During my days at the Film Institute, I remember, being numb after watching the speechless performance of Om Puri in Aakrosh, which to me till date is his best performance. That day in the mess I had told my roommate Lohit that no filmmaker no screenwriter seem to have sculpted a character which would challenge Om Puri and Naseer. I still stand by my word.
Aakrosh, a film where Om Puri Saheb is wrongly accused of murder and the lawyer in his defense begins his conversation asking, “Why did you kill?” A judgement was already made in the mind of the lawyer who was supposed to defend the case of Om Puri Saheb. The film is about the lawyer, played by Naseer, revising his opinion about Om Puri Saheb and the entire case. As we watch we too, who initially believed Om Puri to be wrong, slowly discover the truth and feel ashamed of our initial judgement and revise our opinion.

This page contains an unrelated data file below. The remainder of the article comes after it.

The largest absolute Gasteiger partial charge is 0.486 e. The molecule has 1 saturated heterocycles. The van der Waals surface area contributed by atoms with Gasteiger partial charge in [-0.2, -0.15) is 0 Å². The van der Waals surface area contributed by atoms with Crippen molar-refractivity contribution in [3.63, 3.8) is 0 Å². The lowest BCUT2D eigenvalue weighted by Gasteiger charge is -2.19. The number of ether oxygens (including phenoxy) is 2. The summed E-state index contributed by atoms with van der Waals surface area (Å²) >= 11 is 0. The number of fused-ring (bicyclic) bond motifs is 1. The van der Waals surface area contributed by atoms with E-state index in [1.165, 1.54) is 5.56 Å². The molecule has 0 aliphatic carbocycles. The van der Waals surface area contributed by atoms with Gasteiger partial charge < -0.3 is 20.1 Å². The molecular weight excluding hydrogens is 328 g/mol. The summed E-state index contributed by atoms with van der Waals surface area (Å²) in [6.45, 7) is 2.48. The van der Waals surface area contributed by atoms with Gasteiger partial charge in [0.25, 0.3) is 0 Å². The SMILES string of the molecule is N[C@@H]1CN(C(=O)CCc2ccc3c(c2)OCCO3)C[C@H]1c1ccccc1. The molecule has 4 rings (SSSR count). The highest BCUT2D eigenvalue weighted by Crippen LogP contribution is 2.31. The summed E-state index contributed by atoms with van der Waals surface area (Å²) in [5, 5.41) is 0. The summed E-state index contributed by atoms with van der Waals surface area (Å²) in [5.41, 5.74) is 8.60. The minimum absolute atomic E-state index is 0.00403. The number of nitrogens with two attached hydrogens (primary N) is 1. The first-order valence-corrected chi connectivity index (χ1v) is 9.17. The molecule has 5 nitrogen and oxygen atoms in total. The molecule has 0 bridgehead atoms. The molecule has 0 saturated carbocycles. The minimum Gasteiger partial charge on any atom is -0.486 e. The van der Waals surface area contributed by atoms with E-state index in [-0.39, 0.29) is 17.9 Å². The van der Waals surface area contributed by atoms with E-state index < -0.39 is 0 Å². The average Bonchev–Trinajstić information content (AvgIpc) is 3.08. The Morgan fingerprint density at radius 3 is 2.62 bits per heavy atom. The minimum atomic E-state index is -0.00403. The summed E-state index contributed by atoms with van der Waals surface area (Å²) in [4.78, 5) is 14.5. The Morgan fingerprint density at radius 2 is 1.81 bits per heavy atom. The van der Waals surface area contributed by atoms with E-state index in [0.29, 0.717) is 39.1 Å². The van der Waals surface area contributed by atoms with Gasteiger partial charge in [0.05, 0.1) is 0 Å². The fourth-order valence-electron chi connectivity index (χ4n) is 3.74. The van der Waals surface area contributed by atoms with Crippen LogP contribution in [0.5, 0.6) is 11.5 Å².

Years later while watching the cunningly scripted interrogation of Om Puri Saheb on a national tv by a man who is disgrace to journalism, I was secretly wishing Om Puri Sahebwould sit silently like he did in Aakrosh. But sadly, Om Puri Saheb fell into the trap of self proclaimed nationalists and was disrespectfully and mercilessly attacked by them, first for not any valid reason and also after he apologized for a crime he never committed. Watching the show was painful, to say the least.
Now in this hour of mourning, I sincerely hope that a day will soon arrive when all the nauseating jingoists will revise their thought about Om Puri Saheb after having harassed him unnecessarily during his last days!